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[rpd] RPD : Policy proposal "Internet Number Resources review by AFRINIC" informations update

Big Jayz jjamesonuh at
Sun May 12 01:18:10 UTC 2019

If end-users will lose their connectivity to the internet during a switch
process from one ISP to another due to inefficient utilization of
resources, then I think the authors of this proposal should go back and
review the draft. At the end, all discussions on this platform is geared
towards making the internet affordable and accessible within the region.

On Sat, May 11, 2019, 10:17 Melvin Cheng <melvinc0730 at> wrote:

> Hi
> The debate over this policy has been for ages. I really think that if an
> issue has been discussed over and over again, there must be something
> fundamentally wrong about it. It’s quite obvious that this proposal draws
> way more controversy than the others - its own existence in a way seems to
> be a source of extreme disputes among the community, as we have seen in
> Tunisia. I was in fact there myself.
> This policy has a lot of problems. Intrinsically, as a policy itself, it
> is not well defined. A lot of terms remain unclear. For example, as Owen
> has also pointed out earlier, the term “annual meaningful report” is an
> ambiguous term. What is a “meaningful” report? To whom? What are the
> factors? How is “meaningful” defined? 100 people can have 100 definitions
> of “meaningful”. If the report is deemed as something crucial to this
> proposal, then the author shall better define and address it. Honestly
> speaking, although this proposal has been “re-proposed” over and over, I do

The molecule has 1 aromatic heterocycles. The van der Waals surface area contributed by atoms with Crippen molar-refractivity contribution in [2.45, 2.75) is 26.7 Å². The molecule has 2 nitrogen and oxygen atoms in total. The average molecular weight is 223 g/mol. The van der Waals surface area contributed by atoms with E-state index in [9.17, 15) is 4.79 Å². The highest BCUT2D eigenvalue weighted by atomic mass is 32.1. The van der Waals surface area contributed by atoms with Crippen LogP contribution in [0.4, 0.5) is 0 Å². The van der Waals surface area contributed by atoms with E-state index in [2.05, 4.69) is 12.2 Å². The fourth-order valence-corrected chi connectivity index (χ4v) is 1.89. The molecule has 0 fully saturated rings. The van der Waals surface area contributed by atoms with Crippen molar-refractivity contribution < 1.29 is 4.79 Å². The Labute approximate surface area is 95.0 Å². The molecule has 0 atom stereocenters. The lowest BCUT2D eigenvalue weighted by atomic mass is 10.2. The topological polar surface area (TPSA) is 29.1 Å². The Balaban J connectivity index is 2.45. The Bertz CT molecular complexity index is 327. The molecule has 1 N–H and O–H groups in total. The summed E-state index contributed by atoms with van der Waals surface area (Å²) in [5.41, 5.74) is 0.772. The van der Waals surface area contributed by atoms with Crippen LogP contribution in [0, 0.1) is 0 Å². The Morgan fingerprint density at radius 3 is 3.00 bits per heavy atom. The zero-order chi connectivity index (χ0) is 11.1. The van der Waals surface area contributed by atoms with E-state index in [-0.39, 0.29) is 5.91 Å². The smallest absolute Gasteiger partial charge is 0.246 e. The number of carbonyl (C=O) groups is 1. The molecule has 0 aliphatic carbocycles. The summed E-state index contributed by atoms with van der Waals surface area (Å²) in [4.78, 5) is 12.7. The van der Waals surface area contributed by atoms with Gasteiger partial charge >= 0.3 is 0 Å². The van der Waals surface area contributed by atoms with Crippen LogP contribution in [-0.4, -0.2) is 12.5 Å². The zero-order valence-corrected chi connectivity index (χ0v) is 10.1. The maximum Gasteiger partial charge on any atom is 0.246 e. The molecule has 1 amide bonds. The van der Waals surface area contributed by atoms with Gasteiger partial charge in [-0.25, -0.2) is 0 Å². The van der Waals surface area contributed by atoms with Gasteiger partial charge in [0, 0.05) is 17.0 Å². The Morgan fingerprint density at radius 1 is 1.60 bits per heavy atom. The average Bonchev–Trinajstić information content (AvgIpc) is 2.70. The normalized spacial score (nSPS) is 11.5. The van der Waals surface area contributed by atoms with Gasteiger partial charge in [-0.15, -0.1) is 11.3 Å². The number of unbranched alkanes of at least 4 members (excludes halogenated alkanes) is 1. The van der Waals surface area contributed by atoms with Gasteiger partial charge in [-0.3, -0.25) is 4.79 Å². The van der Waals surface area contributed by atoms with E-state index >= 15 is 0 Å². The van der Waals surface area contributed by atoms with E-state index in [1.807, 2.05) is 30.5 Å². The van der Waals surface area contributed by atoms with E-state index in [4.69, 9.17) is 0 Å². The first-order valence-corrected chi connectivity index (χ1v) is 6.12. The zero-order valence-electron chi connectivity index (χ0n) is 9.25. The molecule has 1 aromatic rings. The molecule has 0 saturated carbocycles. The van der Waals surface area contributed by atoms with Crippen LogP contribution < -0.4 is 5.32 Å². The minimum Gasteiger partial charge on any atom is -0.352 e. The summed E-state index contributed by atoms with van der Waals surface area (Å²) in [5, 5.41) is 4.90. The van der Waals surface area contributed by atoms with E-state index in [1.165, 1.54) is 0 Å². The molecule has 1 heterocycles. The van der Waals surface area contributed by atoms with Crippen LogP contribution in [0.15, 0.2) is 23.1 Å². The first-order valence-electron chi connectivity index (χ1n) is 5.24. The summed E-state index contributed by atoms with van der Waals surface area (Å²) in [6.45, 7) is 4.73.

> not see any improvements in it. More precisely, I barely see any changes
> made in the new proposal when comparing to the previous one. I would expect
> the authors to make some adjustments when so many issues have not been
> addressed in previous meetings before they posted them again, even just as
> gesture of their sincerity. You can’t just post something that’s almost
> identical by pretending your audience were blind.
> On the other hand, this policy is not realistic at all. Afrinic does not
> have the financial power to conduct such a big quantity of reviews within
> its regions. It’s quiet easy to imagine that because of this lack of
> financial backup, reviews are done unfairly and unjustly. For example, some
> users are screened while the others are not because Afrinic runs out of
> money during the process of review. This may, at the worst, can lead to
> Afrinic’s bankruptcy, which I am sure none of us would wish that to happen.
> The other is the potential of end-users being disconnected due to the
> review. I think we have to bear in mind that, end-users have no clue about
> the review. However, according to this proposal, if an ISP is found to have
> violated the rule (ie, inefficient utilisation of resources), their IPs
> will be taken back by Afrinic and re-allocate to others. End-user will lost
> connectivity to the Internet during this process even they have no idea
> what is going on. This is unfair to them. After all, connectivity to the
> Internet shall come as the priority over any other things. What this policy
> will bring is quiet the opposite.
> Having said so much, I think my stand is quite clear. This proposal is not
> well drafted and the authors haven’t well considered its potential
> problems. It’s impractical when considering Afrinic’s current situation.
> Let’s not forget about this. if something has been doubted by people over
> and over again, there must be something wrong about it.
> Cheers
> Melvin
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